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Texas' Angels and Demons Emerge During Hurricane Harvey

A group of teenagers form a human chain to rescue Bandit the dog in Lumberton.EXPAND
A group of teenagers form a human chain to rescue Bandit the dog in Lumberton.
Carson Crosby via Twitter
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Hurricane and Tropical Storm Harvey has brought destruction that federal, state and local governments have not been able top keep up with. Private citizens, non-profits and businesses have sprung into action, spurred by the now-ubiquitous "Texas Strong" rallying cry that swept in with the storm. Other, less noble creatures have chosen to take advantage of their fellow Texans and be on their worst behavior.  The best and worst of human nature has been on display; here are some examples.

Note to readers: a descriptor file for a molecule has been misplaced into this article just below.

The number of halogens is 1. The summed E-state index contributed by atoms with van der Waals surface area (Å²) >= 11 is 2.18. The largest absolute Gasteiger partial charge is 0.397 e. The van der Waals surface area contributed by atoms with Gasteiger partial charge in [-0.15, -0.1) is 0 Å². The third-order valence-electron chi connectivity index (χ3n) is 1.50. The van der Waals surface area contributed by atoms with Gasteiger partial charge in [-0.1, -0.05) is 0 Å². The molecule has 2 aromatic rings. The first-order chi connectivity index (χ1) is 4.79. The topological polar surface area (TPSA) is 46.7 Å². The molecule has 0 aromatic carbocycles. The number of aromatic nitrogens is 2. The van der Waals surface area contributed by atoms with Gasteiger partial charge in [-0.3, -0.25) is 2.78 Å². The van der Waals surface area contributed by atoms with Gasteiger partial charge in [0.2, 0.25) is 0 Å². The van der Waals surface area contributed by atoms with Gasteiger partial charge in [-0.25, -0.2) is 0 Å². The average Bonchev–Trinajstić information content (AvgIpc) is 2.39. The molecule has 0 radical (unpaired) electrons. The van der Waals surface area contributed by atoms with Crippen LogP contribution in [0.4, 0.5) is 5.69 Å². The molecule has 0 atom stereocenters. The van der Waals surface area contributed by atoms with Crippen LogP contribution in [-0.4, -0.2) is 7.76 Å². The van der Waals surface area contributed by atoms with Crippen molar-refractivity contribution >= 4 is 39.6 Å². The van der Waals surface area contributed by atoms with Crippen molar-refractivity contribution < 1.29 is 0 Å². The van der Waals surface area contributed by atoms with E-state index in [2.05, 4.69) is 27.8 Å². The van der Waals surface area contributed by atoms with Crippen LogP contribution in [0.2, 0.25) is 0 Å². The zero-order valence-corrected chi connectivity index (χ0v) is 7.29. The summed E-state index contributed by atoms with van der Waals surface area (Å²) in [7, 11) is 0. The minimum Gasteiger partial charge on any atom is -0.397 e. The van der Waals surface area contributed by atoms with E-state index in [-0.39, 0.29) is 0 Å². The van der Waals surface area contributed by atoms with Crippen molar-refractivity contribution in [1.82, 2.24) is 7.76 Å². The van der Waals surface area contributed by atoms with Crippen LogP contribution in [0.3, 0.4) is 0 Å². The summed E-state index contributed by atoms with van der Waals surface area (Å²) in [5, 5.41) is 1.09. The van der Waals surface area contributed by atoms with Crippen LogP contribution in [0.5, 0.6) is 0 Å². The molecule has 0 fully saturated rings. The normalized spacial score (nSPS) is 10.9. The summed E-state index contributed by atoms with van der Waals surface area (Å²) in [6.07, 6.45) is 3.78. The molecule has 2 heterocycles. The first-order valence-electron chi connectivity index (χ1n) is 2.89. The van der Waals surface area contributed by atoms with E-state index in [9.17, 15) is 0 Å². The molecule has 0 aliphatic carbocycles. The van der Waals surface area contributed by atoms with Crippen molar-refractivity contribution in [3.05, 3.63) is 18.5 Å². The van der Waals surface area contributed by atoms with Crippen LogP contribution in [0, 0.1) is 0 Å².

The Angels

Matthew Marchetti — Marchetti, a 27-year-old developer, put together an app Sunday night to help track stranded Houston residents. In the app's first day of operation, according to Quartz, 5,000 people signed up to be rescued on the app and 2,700 of them were safe. Those using his web app, located at houstonharveyrescue.com provide their basic information and exact location. Rescuers, who can also sign up on the site, can then spot and pick up those who are close to them or those in the greatest need.

These teenagers in Lumberton — Watching the video below, it takes some time to figure out what exactly the teens featured in it are doing. Quickly, however, it becomes apparent that they're saving a dog named Bandit from the floodwaters.